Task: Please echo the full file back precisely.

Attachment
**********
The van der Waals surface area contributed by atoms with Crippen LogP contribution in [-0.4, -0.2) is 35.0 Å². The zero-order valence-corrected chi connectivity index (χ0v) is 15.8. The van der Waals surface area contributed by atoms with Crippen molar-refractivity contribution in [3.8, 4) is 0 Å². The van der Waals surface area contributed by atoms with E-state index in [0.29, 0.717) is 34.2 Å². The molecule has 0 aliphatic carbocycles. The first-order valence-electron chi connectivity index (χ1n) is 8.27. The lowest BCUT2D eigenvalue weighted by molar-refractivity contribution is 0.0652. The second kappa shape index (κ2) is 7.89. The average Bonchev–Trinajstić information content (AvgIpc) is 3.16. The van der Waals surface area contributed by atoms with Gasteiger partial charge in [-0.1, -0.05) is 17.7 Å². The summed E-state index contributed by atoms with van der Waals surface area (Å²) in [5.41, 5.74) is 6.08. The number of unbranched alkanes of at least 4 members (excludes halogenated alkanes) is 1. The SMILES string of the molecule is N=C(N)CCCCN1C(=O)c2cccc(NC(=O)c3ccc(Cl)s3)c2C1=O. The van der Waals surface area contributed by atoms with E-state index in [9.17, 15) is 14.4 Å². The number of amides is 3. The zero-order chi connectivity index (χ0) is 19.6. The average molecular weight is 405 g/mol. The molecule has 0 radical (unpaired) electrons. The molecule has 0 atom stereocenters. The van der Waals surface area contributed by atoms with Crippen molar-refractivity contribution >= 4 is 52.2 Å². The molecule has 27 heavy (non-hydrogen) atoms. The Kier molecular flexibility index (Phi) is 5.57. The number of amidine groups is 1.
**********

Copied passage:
The van der Waals surface area contributed by atoms with Crippen LogP contribution in [-0.4, -0.2) is 35.0 Å². The zero-order valence-corrected chi connectivity index (χ0v) is 15.8. The van der Waals surface area contributed by atoms with Crippen molar-refractivity contribution in [3.8, 4) is 0 Å². The van der Waals surface area contributed by atoms with E-state index in [0.29, 0.717) is 34.2 Å². The molecule has 0 aliphatic carbocycles. The first-order valence-electron chi connectivity index (χ1n) is 8.27. The lowest BCUT2D eigenvalue weighted by molar-refractivity contribution is 0.0652. The second kappa shape index (κ2) is 7.89. The average Bonchev–Trinajstić information content (AvgIpc) is 3.16. The van der Waals surface area contributed by atoms with Gasteiger partial charge in [-0.1, -0.05) is 17.7 Å². The summed E-state index contributed by atoms with van der Waals surface area (Å²) in [5.41, 5.74) is 6.08. The number of unbranched alkanes of at least 4 members (excludes halogenated alkanes) is 1. The SMILES string of the molecule is N=C(N)CCCCN1C(=O)c2cccc(NC(=O)c3ccc(Cl)s3)c2C1=O. The van der Waals surface area contributed by atoms with E-state index in [9.17, 15) is 14.4 Å². The number of amides is 3. The zero-order chi connectivity index (χ0) is 19.6. The average molecular weight is 405 g/mol. The molecule has 0 radical (unpaired) electrons. The molecule has 0 atom stereocenters. The van der Waals surface area contributed by atoms with Crippen molar-refractivity contribution >= 4 is 52.2 Å². The molecule has 27 heavy (non-hydrogen) atoms. The Kier molecular flexibility index (Phi) is 5.57. The number of amidine groups is 1.